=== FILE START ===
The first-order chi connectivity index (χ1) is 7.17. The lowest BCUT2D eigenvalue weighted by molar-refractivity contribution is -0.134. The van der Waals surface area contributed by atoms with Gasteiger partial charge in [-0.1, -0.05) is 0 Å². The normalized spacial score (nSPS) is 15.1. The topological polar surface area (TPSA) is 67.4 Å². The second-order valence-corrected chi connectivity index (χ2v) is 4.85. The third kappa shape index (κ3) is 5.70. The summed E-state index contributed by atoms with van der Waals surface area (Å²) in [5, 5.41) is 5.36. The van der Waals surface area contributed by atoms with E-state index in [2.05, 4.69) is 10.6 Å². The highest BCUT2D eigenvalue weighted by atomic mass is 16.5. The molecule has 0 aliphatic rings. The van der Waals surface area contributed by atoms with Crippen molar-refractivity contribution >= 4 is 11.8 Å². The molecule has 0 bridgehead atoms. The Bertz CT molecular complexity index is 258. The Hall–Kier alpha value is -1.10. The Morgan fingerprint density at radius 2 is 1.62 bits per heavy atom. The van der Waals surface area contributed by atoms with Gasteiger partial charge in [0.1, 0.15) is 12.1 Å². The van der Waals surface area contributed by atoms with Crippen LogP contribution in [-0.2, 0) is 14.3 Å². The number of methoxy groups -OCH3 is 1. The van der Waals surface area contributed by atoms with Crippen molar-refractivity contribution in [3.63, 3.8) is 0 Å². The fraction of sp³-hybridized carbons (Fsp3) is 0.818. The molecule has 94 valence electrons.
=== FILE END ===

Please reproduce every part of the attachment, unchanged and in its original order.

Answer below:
The first-order chi connectivity index (χ1) is 7.17. The lowest BCUT2D eigenvalue weighted by molar-refractivity contribution is -0.134. The van der Waals surface area contributed by atoms with Gasteiger partial charge in [-0.1, -0.05) is 0 Å². The normalized spacial score (nSPS) is 15.1. The topological polar surface area (TPSA) is 67.4 Å². The second-order valence-corrected chi connectivity index (χ2v) is 4.85. The third kappa shape index (κ3) is 5.70. The summed E-state index contributed by atoms with van der Waals surface area (Å²) in [5, 5.41) is 5.36. The van der Waals surface area contributed by atoms with E-state index in [2.05, 4.69) is 10.6 Å². The highest BCUT2D eigenvalue weighted by atomic mass is 16.5. The molecule has 0 aliphatic rings. The van der Waals surface area contributed by atoms with Crippen molar-refractivity contribution >= 4 is 11.8 Å². The molecule has 0 bridgehead atoms. The Bertz CT molecular complexity index is 258. The Hall–Kier alpha value is -1.10. The Morgan fingerprint density at radius 2 is 1.62 bits per heavy atom. The van der Waals surface area contributed by atoms with Gasteiger partial charge in [0.1, 0.15) is 12.1 Å². The van der Waals surface area contributed by atoms with Crippen LogP contribution in [-0.2, 0) is 14.3 Å². The number of methoxy groups -OCH3 is 1. The van der Waals surface area contributed by atoms with Crippen molar-refractivity contribution in [3.63, 3.8) is 0 Å². The fraction of sp³-hybridized carbons (Fsp3) is 0.818. The molecule has 94 valence electrons.